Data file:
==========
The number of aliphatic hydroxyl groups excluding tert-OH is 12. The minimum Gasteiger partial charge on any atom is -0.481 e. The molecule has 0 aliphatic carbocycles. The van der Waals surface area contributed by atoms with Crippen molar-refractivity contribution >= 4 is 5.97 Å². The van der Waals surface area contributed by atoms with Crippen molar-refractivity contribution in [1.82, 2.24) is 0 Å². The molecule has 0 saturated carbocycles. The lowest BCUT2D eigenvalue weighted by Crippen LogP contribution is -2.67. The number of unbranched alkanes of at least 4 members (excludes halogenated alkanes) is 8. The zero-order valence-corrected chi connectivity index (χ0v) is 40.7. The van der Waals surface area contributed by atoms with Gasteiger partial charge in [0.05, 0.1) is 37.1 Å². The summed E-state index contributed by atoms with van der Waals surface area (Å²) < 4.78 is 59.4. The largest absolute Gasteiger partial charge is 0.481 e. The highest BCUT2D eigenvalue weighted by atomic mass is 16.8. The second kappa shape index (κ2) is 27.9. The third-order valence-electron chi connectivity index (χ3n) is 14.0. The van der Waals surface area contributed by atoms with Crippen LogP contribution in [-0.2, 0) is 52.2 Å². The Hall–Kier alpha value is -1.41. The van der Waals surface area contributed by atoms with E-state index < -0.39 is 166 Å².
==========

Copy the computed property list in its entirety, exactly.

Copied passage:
The number of aliphatic hydroxyl groups excluding tert-OH is 12. The minimum Gasteiger partial charge on any atom is -0.481 e. The molecule has 0 aliphatic carbocycles. The van der Waals surface area contributed by atoms with Crippen molar-refractivity contribution >= 4 is 5.97 Å². The van der Waals surface area contributed by atoms with Crippen molar-refractivity contribution in [1.82, 2.24) is 0 Å². The molecule has 0 saturated carbocycles. The lowest BCUT2D eigenvalue weighted by Crippen LogP contribution is -2.67. The number of unbranched alkanes of at least 4 members (excludes halogenated alkanes) is 8. The zero-order valence-corrected chi connectivity index (χ0v) is 40.7. The van der Waals surface area contributed by atoms with Gasteiger partial charge in [0.05, 0.1) is 37.1 Å². The summed E-state index contributed by atoms with van der Waals surface area (Å²) < 4.78 is 59.4. The largest absolute Gasteiger partial charge is 0.481 e. The highest BCUT2D eigenvalue weighted by atomic mass is 16.8. The second kappa shape index (κ2) is 27.9. The third-order valence-electron chi connectivity index (χ3n) is 14.0. The van der Waals surface area contributed by atoms with Crippen LogP contribution in [-0.2, 0) is 52.2 Å². The Hall–Kier alpha value is -1.41. The van der Waals surface area contributed by atoms with E-state index < -0.39 is 166 Å².